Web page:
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21 : 09 : 18 : Weekly Debrief

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21 September 2018

Author: The Future Laboratory

Image: Reebok Op.3D.Lite Campaign by The Builder's Club

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This week: FranklinTill questions consumerism at LDF, Thinx addresses tween’s puberty needs, Kenzo crosses into the territory of cinema, an exhibition that aims to change the perception of waste plastic and an at-home 3D body scanner.

Guilt-Free? by FranklinTill Studio

1. Exploring guilt-free consumption at London Design Festival

London – For the duration of London Design Festival, futures studio FranklinTill will be exploring the complexities of navigating sustainable design through a series of dynamic talks, exhibitions, workshops and key collaborations.

The Guilt Free Space, a pop-up in the Brompton Design District, aims to appease human’s increasing social and environmental conscience through material and design innovation. Visitors to the space are encouraged to define their own environmental concerns and create activist posters and graphics at an on-site workshop.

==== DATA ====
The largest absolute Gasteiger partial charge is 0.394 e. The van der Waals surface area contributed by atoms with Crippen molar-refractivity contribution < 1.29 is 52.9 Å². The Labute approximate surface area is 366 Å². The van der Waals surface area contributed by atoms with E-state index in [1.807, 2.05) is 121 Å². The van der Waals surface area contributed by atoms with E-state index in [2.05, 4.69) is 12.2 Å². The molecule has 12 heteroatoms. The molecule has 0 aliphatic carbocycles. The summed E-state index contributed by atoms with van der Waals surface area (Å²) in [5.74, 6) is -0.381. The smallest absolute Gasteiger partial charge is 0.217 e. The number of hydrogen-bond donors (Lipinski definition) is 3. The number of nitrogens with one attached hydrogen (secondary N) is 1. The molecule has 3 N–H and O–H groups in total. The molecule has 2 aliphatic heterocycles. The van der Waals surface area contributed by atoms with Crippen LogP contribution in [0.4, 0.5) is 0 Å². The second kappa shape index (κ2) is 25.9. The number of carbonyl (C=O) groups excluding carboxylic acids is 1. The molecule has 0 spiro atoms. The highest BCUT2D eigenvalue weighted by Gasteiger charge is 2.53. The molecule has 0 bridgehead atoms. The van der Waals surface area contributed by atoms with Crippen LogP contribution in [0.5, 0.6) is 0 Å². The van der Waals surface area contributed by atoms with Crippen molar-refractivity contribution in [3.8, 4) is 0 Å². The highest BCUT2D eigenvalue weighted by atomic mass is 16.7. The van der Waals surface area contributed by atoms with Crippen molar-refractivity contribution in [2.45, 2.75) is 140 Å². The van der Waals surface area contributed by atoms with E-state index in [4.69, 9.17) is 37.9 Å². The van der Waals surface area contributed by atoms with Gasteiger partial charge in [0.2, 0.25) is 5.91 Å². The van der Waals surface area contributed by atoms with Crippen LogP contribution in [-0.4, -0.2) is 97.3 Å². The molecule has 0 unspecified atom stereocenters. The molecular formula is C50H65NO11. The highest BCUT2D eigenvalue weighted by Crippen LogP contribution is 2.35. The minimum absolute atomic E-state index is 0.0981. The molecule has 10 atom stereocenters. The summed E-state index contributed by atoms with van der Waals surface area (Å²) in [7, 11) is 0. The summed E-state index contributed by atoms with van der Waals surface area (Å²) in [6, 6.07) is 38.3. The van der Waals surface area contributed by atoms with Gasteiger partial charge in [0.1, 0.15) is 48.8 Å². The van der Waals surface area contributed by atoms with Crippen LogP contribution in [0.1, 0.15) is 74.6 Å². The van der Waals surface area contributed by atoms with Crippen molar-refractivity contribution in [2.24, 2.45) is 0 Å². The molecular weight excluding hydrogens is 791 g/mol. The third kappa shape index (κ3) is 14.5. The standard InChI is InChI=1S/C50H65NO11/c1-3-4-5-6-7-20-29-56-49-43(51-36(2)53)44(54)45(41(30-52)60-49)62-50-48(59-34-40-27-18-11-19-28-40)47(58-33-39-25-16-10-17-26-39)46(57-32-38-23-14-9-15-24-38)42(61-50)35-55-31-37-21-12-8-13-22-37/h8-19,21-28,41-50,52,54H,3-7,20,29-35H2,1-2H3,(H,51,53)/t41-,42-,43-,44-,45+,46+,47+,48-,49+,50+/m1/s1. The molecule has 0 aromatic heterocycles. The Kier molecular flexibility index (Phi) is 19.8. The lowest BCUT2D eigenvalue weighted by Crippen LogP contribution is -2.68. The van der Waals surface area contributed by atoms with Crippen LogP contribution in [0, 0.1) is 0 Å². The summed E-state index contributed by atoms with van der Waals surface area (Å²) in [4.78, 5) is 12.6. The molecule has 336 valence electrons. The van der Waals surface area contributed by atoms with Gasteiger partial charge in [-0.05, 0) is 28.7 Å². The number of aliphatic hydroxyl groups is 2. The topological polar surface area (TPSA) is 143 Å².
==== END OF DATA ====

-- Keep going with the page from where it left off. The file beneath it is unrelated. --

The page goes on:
Its Brands with Purpose panel discussion on Friday 21 September will decipher how organisations can help consumers to navigate today’s complex sustainable agenda without greenwashing or creating distrust, while fashion designer Bethany Williams will host a workshop allowing guests to collectively weave their own ‘social fabric’ using discarded materials from Hachette UK book publishers.

Tapping into our macrotrend Whole-system Thinking, brands have the power to alter the trajectory of how we design, make and consume products, with The Guilt Free Space guiding visitors towards a more circular approach.

 

Thinx (BTWN), US

2. Period-proof underwear for tweens

US – Thinx, a company that offers absorbent period-proof underwear, has launched a new line for girls aged between nine and 16.